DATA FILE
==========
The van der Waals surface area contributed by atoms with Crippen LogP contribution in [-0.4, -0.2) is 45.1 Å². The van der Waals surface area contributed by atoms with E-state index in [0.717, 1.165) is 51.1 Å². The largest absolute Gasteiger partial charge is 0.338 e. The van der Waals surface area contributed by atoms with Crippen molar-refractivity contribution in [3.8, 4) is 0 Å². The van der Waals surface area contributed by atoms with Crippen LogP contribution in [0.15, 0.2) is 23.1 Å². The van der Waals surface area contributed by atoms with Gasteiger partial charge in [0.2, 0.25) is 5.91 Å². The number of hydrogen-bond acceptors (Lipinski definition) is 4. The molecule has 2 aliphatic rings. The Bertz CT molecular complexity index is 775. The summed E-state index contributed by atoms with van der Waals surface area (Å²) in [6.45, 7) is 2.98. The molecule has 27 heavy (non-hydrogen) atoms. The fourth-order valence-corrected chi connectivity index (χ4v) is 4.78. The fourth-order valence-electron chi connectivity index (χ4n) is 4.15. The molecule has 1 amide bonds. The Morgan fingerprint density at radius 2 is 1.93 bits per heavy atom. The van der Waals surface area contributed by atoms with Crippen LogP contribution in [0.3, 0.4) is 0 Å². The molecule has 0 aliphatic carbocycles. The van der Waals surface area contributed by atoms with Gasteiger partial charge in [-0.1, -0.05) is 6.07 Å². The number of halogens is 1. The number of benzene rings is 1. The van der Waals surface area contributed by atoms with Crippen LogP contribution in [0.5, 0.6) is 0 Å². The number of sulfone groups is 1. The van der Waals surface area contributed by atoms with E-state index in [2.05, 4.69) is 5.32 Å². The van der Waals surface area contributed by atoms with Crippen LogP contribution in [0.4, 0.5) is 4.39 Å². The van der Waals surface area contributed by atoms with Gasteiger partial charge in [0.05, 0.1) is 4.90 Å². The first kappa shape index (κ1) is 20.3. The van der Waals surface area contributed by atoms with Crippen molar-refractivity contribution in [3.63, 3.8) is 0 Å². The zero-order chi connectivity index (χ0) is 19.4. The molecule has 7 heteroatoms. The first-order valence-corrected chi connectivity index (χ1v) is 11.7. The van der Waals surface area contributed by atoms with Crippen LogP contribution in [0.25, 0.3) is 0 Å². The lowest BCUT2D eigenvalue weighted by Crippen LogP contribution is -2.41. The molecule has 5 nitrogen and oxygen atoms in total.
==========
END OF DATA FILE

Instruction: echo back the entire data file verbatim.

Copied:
The van der Waals surface area contributed by atoms with Crippen LogP contribution in [-0.4, -0.2) is 45.1 Å². The van der Waals surface area contributed by atoms with E-state index in [0.717, 1.165) is 51.1 Å². The largest absolute Gasteiger partial charge is 0.338 e. The van der Waals surface area contributed by atoms with Crippen molar-refractivity contribution in [3.8, 4) is 0 Å². The van der Waals surface area contributed by atoms with Crippen LogP contribution in [0.15, 0.2) is 23.1 Å². The van der Waals surface area contributed by atoms with Gasteiger partial charge in [0.2, 0.25) is 5.91 Å². The number of hydrogen-bond acceptors (Lipinski definition) is 4. The molecule has 2 aliphatic rings. The Bertz CT molecular complexity index is 775. The summed E-state index contributed by atoms with van der Waals surface area (Å²) in [6.45, 7) is 2.98. The molecule has 27 heavy (non-hydrogen) atoms. The fourth-order valence-corrected chi connectivity index (χ4v) is 4.78. The fourth-order valence-electron chi connectivity index (χ4n) is 4.15. The molecule has 1 amide bonds. The Morgan fingerprint density at radius 2 is 1.93 bits per heavy atom. The van der Waals surface area contributed by atoms with Crippen LogP contribution in [0.3, 0.4) is 0 Å². The molecule has 0 aliphatic carbocycles. The van der Waals surface area contributed by atoms with Gasteiger partial charge in [-0.1, -0.05) is 6.07 Å². The number of halogens is 1. The number of benzene rings is 1. The van der Waals surface area contributed by atoms with Crippen LogP contribution in [0.5, 0.6) is 0 Å². The number of sulfone groups is 1. The van der Waals surface area contributed by atoms with E-state index in [2.05, 4.69) is 5.32 Å². The van der Waals surface area contributed by atoms with Crippen LogP contribution in [0.4, 0.5) is 4.39 Å². The van der Waals surface area contributed by atoms with Gasteiger partial charge in [0.05, 0.1) is 4.90 Å². The first kappa shape index (κ1) is 20.3. The van der Waals surface area contributed by atoms with Crippen molar-refractivity contribution in [3.63, 3.8) is 0 Å². The zero-order chi connectivity index (χ0) is 19.4. The molecule has 7 heteroatoms. The first-order valence-corrected chi connectivity index (χ1v) is 11.7. The van der Waals surface area contributed by atoms with Crippen LogP contribution in [0.25, 0.3) is 0 Å². The lowest BCUT2D eigenvalue weighted by Crippen LogP contribution is -2.41. The molecule has 5 nitrogen and oxygen atoms in total.